A Residual Current Device (RCD) is a device to prevent electrocution in the home. It is designed to break the power circuit when it detects an unusual power usage spike (like sticking something in a power socket).
A Residual Current Device (RCD) is a device that can help prevent electrocution in homes. It is the only device capable of preventing electrical accidents that are often difficult to detect. These devices can be fitted to power and lighting circuits. A Residual Current Device has been designed to disconnect the power circuit once it detects an imbalance in the electrical current or an unusual power usage spike. It can be caused by the simplest of things, such as sticking something in a power socket. The RCD cuts the power within just 10 to 50 milliseconds, preventing possible fire.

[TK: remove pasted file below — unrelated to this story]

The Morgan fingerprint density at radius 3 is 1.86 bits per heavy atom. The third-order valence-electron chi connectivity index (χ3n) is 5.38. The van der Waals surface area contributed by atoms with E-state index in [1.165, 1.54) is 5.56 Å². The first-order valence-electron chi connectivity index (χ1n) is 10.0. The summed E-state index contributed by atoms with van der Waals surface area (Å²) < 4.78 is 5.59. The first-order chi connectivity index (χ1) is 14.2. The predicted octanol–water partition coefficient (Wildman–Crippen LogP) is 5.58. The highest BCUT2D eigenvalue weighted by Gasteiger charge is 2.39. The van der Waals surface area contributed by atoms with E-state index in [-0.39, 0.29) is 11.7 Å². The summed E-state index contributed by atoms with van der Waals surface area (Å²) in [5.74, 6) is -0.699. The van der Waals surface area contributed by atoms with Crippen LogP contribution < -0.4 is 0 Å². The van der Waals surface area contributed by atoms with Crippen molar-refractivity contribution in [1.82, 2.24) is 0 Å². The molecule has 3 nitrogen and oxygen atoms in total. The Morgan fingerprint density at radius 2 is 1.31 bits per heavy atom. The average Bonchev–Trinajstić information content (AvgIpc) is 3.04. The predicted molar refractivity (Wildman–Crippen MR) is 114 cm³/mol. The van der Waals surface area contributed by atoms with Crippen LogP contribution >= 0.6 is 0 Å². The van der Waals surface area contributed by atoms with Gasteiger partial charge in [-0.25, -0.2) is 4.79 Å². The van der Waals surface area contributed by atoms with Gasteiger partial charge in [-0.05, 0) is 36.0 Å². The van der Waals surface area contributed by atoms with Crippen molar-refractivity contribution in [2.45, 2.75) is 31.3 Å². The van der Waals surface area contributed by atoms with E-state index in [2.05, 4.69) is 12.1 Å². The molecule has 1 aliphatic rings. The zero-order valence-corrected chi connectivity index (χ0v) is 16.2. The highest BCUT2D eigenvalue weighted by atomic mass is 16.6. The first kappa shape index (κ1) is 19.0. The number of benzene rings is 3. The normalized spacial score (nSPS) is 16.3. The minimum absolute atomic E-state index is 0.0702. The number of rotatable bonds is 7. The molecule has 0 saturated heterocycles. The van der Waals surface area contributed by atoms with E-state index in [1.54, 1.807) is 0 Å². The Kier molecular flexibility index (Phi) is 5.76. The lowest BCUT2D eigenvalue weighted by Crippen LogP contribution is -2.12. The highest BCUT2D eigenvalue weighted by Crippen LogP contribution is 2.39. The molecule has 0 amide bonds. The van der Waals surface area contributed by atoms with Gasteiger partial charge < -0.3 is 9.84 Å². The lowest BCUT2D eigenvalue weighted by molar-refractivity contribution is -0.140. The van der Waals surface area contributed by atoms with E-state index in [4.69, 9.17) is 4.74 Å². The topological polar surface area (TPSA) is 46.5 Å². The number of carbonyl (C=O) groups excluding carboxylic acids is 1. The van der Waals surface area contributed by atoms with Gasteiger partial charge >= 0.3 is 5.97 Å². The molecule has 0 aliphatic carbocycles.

In an effort to prevent serious injury, death, or loss of property, the Western Australian Government has modified and implemented new regulations for the use of Residual Current Devices in August 2009.
What are the requirements for an RCD?
The updated regulations apply to both landlords and people who have decided to sell their homes. When a property is leased or sold, it will be checked for at least two RCDs, which must be able to cover all power point and lighting circuits. It is required that the landlords install a minimum of two devices when a new tenant decides to take up residency, all before a lease agreement or contract is signed.
In the case of homes with continuing tenancy, the landlords must have fitted the new devices before 8 August 2011.